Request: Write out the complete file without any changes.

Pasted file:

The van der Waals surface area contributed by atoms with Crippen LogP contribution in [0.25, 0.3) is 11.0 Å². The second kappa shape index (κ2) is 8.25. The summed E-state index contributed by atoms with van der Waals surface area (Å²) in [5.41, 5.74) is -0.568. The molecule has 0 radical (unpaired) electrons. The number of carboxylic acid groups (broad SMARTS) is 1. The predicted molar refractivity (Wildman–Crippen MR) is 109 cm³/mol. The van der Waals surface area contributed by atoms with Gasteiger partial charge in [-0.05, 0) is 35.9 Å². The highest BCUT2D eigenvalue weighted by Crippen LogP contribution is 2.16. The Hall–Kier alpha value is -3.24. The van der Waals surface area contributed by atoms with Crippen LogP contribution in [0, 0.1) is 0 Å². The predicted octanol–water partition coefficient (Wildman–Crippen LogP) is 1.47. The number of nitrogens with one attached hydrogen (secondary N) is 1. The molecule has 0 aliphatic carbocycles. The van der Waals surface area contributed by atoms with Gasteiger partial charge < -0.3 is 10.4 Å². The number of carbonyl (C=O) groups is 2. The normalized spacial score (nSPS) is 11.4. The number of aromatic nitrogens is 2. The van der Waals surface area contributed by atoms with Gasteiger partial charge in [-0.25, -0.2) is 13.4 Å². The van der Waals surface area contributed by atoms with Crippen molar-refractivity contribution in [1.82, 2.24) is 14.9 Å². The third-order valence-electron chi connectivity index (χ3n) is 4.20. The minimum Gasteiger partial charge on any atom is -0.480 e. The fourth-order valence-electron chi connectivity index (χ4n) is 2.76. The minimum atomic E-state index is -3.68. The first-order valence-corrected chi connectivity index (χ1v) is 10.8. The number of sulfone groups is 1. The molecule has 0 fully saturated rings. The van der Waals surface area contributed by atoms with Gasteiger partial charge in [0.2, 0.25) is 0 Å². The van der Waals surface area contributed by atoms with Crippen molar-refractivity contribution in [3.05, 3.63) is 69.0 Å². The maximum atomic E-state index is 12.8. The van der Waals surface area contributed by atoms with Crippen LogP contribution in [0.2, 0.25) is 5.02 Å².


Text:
The van der Waals surface area contributed by atoms with Crippen LogP contribution in [0.25, 0.3) is 11.0 Å². The second kappa shape index (κ2) is 8.25. The summed E-state index contributed by atoms with van der Waals surface area (Å²) in [5.41, 5.74) is -0.568. The molecule has 0 radical (unpaired) electrons. The number of carboxylic acid groups (broad SMARTS) is 1. The predicted molar refractivity (Wildman–Crippen MR) is 109 cm³/mol. The van der Waals surface area contributed by atoms with Gasteiger partial charge in [-0.05, 0) is 35.9 Å². The highest BCUT2D eigenvalue weighted by Crippen LogP contribution is 2.16. The Hall–Kier alpha value is -3.24. The van der Waals surface area contributed by atoms with Crippen LogP contribution in [0, 0.1) is 0 Å². The predicted octanol–water partition coefficient (Wildman–Crippen LogP) is 1.47. The number of nitrogens with one attached hydrogen (secondary N) is 1. The molecule has 0 aliphatic carbocycles. The van der Waals surface area contributed by atoms with Gasteiger partial charge < -0.3 is 10.4 Å². The number of carbonyl (C=O) groups is 2. The normalized spacial score (nSPS) is 11.4. The number of aromatic nitrogens is 2. The van der Waals surface area contributed by atoms with Gasteiger partial charge in [-0.25, -0.2) is 13.4 Å². The van der Waals surface area contributed by atoms with Crippen molar-refractivity contribution in [1.82, 2.24) is 14.9 Å². The third-order valence-electron chi connectivity index (χ3n) is 4.20. The minimum Gasteiger partial charge on any atom is -0.480 e. The fourth-order valence-electron chi connectivity index (χ4n) is 2.76. The minimum atomic E-state index is -3.68. The first-order valence-corrected chi connectivity index (χ1v) is 10.8. The number of sulfone groups is 1. The molecule has 0 fully saturated rings. The van der Waals surface area contributed by atoms with Gasteiger partial charge in [0.2, 0.25) is 0 Å². The van der Waals surface area contributed by atoms with Crippen molar-refractivity contribution in [3.05, 3.63) is 69.0 Å². The maximum atomic E-state index is 12.8. The van der Waals surface area contributed by atoms with Crippen LogP contribution in [0.2, 0.25) is 5.02 Å².